It doesn't just take a village to raise a child. It takes a village to raise us all, every minute of our lives. We are all connected. We are all part of the same throb of life. And when I cannot breathe it all in, well, I have people around who help me. And when it is their turn to need help, I'll be there for them.

How hard is it for you to ask for help -- or even to admit that you need it? What stands in the way for you?

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Jeanne, in her blog "The Assertive Cancer Patient" says:

Oh, that was hard. Not the past week, although that was hard too, but even harder was sending out an e-mail to my nearest and dearest asking for help.
You would think, after 10 years, that I would be comfortable asking my friends for help, but the truth is, I'm not.

She follows with the text of the very specific email that she sent. Well done, Jeanne!
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She of the Sea captures the exact feeling by saying:

That's it. I'm going to have to ask for help with a household job, and I don't like it.

In my laundry room, I have a shelf that has a screw pulled out of the wall. I have tried several different anchors to fix it, and it keeps pulling out. I'm frustrated and I'm tired of it. There is no good reason why I shouldn't be able to make this shelf stay up, but I don't have the time, the inclination, or the skills right now.

Now, the sensible amongst you will say, "Why don't you ask someone to help you?" Reasonable enough. But I hate to ask for help, and it seems like I'm always asking someone for something.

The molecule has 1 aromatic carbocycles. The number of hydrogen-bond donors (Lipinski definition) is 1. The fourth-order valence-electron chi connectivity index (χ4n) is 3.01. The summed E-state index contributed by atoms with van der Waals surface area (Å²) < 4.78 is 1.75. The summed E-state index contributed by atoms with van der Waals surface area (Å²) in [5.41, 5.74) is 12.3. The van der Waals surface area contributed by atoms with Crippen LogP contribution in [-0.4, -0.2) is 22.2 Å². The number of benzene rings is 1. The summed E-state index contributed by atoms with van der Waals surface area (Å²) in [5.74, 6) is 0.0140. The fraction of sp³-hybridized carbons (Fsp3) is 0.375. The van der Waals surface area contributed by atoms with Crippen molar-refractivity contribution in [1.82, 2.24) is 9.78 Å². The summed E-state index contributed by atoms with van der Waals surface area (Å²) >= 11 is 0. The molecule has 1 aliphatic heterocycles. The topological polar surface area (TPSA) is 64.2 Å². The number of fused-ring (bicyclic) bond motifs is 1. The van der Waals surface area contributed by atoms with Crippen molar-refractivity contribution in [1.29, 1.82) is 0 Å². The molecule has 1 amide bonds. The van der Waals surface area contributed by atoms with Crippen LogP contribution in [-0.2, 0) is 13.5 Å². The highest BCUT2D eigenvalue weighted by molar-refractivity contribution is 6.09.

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Welshwmn3 struggles with hesitancy in asking for help. She says:

But I’ve been watching people I know who are both independent and who have a good sense of self esteem (at least, in my estimation they do). And I’ve noticed something, with even the most fiercely independent person I know. If they need help doing something, they don’t hesitate to ask.

It’s really opened my eyes to how much I struggle to do things by myself that could go so much faster and easier if I could only ask for help.

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MamaRenew says :

As mothers, Asking for Help is sometimes one of our biggest challenges. We worry about imposing, how it might reflect on our ability to cope, creating obligation, seeming weak… The belief that we should be able to do it all runs strong.

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Stephanie speaks of her hesitancy in asking for help as a teacher:

Sometimes it is so hard to say, “I need help”. I have found that after I ask for help I feel so much better. I know that getting over that initial hump is the hardest part but the rewards from collaboration outweigh my pride.

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Christine eventually finds help from asking the Spirit:

For some cases, sure, that's what I can do and is what I need to do to learn that I can help myself. But for other situations, insisting that I take care of the issue myself just plain doesn't work out. I found myself needlessly stuck by being determined to resolve things on my own. These are places in life where I have the opportunity to learn the beauty and joy of asking for help from another person, and that no man is an island. And in many such moments of crisis, I get to learn to surrender, ask for and be open to help from the Spirit.